Buffalo Sabres

Sharks hoping history of turning season around vs. Canadiens continues


Sharks hoping history of turning season around vs. Canadiens continues

There's something about playing the Montreal Canadiens that prompts the Sharks to turn their game around.

San Jose is 14-4-0 against the Habs dating back to 2005, and some of those wins have occurred when the Sharks needed them the most. In Dec. 2015, San Jose broke out of a seven-game losing streak by beating the Habs in Montreal 3-1. In more recent history, a four-game losing streak -- which was followed by a closed-door meeting -- was snapped by another 3-1 victory at Bell Centre that turned the Sharks 2018-19 season around.

Now, in the first month of their 2019-20 campaign, San Jose could use another one of those turnarounds.

Granted, San Jose is facing some new problems this season than they were when they last defeated Montreal. They aren't coming off a lengthy losing streak or having glaring issues with their goaltending. This time around, however, the team is trying to establish its identity while integrating new players -- and that process hasn't exactly been a smooth one. Miscues and turnovers continue to end up in the back of San Jose's net, and getting a solid 60-minute game out of all four lines is still a work in progress.

Even with three straight victories in the middle of the month and some clear signs of improvement, the Sharks are still at the bottom of the Pacific Division. Plus, their current swing through the East Coast isn't going to get any easier. Perhaps playing against a team who they've fared well against in the past will turn things around?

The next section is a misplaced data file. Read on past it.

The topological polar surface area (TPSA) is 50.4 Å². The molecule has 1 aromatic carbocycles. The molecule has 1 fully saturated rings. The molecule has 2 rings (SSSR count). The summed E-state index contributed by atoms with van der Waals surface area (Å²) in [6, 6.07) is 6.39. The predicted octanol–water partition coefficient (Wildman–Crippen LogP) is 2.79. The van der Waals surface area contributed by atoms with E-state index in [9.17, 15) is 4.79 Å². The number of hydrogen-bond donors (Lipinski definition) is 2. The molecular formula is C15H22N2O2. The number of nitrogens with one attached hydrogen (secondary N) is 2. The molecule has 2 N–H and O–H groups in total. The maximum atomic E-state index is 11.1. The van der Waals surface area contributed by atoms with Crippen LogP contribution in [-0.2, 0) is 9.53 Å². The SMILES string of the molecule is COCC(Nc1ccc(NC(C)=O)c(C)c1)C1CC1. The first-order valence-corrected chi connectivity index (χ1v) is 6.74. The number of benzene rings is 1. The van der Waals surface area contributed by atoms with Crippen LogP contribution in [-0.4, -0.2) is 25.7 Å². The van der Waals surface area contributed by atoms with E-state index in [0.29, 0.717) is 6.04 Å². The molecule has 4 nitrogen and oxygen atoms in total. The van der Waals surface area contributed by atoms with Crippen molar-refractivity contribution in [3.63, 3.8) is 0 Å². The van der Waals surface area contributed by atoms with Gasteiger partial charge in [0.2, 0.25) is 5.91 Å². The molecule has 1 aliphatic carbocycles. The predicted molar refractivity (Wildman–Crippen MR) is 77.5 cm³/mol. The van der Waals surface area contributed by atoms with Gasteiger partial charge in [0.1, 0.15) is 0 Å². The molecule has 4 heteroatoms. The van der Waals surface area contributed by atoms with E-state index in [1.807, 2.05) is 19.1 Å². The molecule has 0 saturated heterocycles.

To be clear, this isn't to say that there's some otherworldly magic that comes from the Sharks playing the Habs. Simply that the Sharks are playing them at yet another point of a season where they need to elevate their game. 

San Jose is coming off of back-to-back losses to the Buffalo Sabres, and even though they got a point out of Tuesday's 4-3 overtime loss, they also blew a 2-0 lead. Erik Karlsson told reporters afterward that "by no means should we be satisfied" despite picking up the one point. Head coach Peter DeBoer said he thinks the team is getting better, but "we're still not where we want to be."

Not every Shark is heading into Thursday's game on the struggle bus, mind you. Karlsson himself will take the ice in Montreal on a five-game assist streak and tallied his first goal of the season on Tuesday night.

Logan Couture has points in seven of nine games so far this season. Young center Dylan Gambrell scored his first regular-season goal in Tuesday's game and continues to play a key role in making San Jose's fourth line more effective.

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Even San Jose's goaltending looks better than it did last season -- there's no denying Martin Jones was a big reason Jack Eichel didn't allow the Sabres to run away with Tuesday's game in Buffalo.

But the fact is, the Sharks still need to turn things around if they're going to recover from a rough start to their season. And there's no better time for them to do that than on Thursday night against the Habs in Montreal. 

Sharks 'not satisfied' after earning point in overtime loss to Sabres

Sharks 'not satisfied' after earning point in overtime loss to Sabres

The Sharks put up a good fight in a 4-3 overtime loss to the NHL-leading Buffalo Sabres on Tuesday. But even after picking up a point, San Jose isn't happy with where its game is at right now.

"We got a point, but by no means should we be satisfied with tonight's game," defenseman Erik Karlsson told reporters at KeyBank Arena. "We need to find ways to win games and right now we're not doing that. We've got to figure that out."

The Sharks are still trying to find consistency. Whether it's getting more out of all four forward lines or cleaning up costly mistakes, San Jose is trying to put all the pieces together nine games into the season. 

"We're getting a little bit better, [but] we're still not where we want to be," coach Peter DeBoer said. "But at least we're showing some signs of competing against really good teams here."